If you don’t have the funds to take a social media course, or if you feel comfortable enough to do without but want some fresh ideas, find free advice by locating writing and publishing blogs or communities online. Michaelene shared her experience with such communities, saying, “Through an offshoot of the World Literary Cafe, I met a host of generous indie authors and bloggers dedicated to helping writers promote their work through social media. Search out an online (perhaps FB) group of like-minded indie authors who support each other.”

Start a creative social media campaign.

For indie or self-published authors, time is money. Some spend countless hours mastering social media and posting to their various accounts yet feel they don’t get anywhere with it. Michaelene takes a different approach, saying “I don't spend a significant amount of time in the world of social media—marketing, or otherwise. I live a quiet life in the woods on an island and too much outside chatter overwhelms me. On average, I would say I spend less than an hour a day marketing my own book and the work of other authors.” Yet Michaelene has managed to garner over 1,000 followers on her Twitter account. So how can you maximize the impact of your social media use but minimize your time spent?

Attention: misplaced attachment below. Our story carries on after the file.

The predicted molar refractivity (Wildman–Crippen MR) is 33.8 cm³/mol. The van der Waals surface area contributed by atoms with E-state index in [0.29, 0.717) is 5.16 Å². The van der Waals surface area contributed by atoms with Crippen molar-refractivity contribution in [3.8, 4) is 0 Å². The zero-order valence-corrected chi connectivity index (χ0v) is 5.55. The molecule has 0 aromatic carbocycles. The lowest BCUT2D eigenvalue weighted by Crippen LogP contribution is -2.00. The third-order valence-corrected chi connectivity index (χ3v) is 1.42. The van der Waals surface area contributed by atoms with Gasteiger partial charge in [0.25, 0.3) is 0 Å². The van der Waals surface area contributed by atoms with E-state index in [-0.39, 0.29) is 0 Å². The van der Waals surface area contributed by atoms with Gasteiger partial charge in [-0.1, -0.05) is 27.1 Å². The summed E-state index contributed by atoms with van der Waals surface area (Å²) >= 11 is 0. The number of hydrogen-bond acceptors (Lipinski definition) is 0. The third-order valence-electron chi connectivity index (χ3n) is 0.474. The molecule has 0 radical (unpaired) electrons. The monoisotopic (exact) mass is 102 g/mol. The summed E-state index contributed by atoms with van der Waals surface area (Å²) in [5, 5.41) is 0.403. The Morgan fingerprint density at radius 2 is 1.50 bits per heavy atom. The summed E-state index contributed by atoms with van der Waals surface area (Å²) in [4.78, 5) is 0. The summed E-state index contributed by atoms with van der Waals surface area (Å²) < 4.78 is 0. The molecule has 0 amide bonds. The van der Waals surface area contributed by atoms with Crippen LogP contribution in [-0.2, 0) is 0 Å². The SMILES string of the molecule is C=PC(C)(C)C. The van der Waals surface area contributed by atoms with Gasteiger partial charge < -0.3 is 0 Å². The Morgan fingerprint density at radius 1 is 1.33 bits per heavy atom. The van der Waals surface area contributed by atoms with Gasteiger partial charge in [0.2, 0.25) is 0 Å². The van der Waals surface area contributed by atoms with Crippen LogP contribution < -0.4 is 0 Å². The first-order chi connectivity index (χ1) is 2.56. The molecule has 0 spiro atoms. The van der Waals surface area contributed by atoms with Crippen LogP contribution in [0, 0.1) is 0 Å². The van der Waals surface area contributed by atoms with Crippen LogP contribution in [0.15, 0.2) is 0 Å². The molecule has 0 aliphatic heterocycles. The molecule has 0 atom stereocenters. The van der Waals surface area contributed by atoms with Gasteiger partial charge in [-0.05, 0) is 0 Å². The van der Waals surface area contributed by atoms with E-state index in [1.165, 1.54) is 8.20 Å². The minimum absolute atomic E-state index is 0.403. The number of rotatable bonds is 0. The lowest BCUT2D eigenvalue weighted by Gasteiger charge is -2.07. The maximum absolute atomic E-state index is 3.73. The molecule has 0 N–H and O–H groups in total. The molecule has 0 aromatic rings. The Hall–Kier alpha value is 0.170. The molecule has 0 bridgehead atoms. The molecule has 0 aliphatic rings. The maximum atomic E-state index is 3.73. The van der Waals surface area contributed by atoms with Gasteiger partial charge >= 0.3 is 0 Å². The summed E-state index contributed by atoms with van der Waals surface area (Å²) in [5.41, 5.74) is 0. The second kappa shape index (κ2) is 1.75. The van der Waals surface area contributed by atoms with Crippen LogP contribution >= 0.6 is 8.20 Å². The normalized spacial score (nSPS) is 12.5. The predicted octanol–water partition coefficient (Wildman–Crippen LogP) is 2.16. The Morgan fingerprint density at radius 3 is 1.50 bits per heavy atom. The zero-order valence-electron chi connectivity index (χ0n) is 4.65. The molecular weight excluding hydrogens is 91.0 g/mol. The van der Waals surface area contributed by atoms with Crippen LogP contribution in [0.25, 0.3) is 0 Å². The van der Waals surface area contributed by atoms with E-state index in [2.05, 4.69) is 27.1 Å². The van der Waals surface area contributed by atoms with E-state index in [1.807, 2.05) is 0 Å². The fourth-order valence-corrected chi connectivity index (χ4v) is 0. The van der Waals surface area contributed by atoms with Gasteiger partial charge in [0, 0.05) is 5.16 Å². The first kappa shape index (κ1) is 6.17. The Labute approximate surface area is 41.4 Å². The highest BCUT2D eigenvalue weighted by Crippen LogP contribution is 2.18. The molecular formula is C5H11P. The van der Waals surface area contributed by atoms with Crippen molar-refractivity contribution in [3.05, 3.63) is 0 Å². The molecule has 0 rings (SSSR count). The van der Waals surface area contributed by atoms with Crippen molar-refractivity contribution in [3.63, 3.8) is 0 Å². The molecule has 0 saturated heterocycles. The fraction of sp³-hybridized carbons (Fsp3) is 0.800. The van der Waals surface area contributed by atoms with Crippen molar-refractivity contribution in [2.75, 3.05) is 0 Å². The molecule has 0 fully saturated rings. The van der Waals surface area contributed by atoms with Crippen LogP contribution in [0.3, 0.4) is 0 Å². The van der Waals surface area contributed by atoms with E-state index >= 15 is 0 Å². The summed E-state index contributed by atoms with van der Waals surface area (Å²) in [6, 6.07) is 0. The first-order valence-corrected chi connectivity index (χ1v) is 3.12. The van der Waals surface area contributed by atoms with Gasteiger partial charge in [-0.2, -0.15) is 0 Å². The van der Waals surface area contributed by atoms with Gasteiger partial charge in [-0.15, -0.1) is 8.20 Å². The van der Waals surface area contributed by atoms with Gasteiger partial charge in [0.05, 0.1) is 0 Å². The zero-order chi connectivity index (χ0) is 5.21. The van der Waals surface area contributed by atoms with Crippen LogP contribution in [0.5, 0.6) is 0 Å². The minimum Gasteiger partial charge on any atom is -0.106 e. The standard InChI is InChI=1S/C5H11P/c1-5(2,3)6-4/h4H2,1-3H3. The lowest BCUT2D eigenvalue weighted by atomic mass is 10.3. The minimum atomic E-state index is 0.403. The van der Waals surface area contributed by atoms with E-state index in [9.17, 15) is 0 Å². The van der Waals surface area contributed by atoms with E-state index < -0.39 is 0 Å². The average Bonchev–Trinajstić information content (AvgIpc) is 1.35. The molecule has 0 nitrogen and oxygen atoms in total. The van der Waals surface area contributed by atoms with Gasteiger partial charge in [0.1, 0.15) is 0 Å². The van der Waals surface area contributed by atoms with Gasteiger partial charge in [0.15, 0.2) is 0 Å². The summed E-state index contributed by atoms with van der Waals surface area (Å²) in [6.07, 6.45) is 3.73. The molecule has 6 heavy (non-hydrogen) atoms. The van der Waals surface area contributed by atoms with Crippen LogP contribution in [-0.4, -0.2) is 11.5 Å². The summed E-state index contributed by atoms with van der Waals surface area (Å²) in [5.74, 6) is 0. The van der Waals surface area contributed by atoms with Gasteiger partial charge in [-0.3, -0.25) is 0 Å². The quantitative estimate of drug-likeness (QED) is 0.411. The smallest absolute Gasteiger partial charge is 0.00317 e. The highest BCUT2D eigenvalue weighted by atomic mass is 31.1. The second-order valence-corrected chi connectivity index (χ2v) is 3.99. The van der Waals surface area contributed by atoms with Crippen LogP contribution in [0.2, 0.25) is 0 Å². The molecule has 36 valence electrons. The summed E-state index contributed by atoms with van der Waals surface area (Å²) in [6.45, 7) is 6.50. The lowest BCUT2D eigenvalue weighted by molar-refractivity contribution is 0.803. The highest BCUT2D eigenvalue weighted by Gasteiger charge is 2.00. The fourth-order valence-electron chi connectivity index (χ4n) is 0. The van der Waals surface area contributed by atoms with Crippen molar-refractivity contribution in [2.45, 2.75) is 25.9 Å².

To make the most of your time, get creative. You can post less often if your posts are unique and humorous rather than yawn-inducing. To perk up your online presence, pay attention to videos, articles, and images that have gone viral that week and then find ways to incorporate them into a quirky marketing campaign. One such campaign is Loren Weisman’s humorous Pinterest board utilizing online meme trends to promote his book. For tips on harnessing the meme trend to market your book, check out Kathleen Davis’ article on memes here.

Participate in giveaway deals.